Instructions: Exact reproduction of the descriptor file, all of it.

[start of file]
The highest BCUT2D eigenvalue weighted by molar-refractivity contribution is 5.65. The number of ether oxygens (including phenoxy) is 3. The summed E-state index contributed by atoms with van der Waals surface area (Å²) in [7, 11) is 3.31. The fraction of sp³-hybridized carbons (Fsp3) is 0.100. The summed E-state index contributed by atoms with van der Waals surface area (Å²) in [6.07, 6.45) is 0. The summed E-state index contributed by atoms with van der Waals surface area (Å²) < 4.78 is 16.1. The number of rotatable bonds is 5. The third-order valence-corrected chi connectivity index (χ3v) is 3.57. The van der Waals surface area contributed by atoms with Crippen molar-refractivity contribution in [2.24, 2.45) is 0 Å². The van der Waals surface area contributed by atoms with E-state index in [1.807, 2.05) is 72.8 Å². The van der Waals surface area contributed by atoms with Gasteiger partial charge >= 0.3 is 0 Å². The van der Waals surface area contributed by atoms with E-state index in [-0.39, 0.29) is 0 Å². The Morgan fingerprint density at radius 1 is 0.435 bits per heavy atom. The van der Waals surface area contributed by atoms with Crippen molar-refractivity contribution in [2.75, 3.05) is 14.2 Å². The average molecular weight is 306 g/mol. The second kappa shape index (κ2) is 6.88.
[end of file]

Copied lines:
The highest BCUT2D eigenvalue weighted by molar-refractivity contribution is 5.65. The number of ether oxygens (including phenoxy) is 3. The summed E-state index contributed by atoms with van der Waals surface area (Å²) in [7, 11) is 3.31. The fraction of sp³-hybridized carbons (Fsp3) is 0.100. The summed E-state index contributed by atoms with van der Waals surface area (Å²) in [6.07, 6.45) is 0. The summed E-state index contributed by atoms with van der Waals surface area (Å²) < 4.78 is 16.1. The number of rotatable bonds is 5. The third-order valence-corrected chi connectivity index (χ3v) is 3.57. The van der Waals surface area contributed by atoms with Crippen molar-refractivity contribution in [2.24, 2.45) is 0 Å². The van der Waals surface area contributed by atoms with E-state index in [1.807, 2.05) is 72.8 Å². The van der Waals surface area contributed by atoms with Gasteiger partial charge >= 0.3 is 0 Å². The van der Waals surface area contributed by atoms with E-state index in [-0.39, 0.29) is 0 Å². The Morgan fingerprint density at radius 1 is 0.435 bits per heavy atom. The van der Waals surface area contributed by atoms with Crippen molar-refractivity contribution in [2.75, 3.05) is 14.2 Å². The average molecular weight is 306 g/mol. The second kappa shape index (κ2) is 6.88.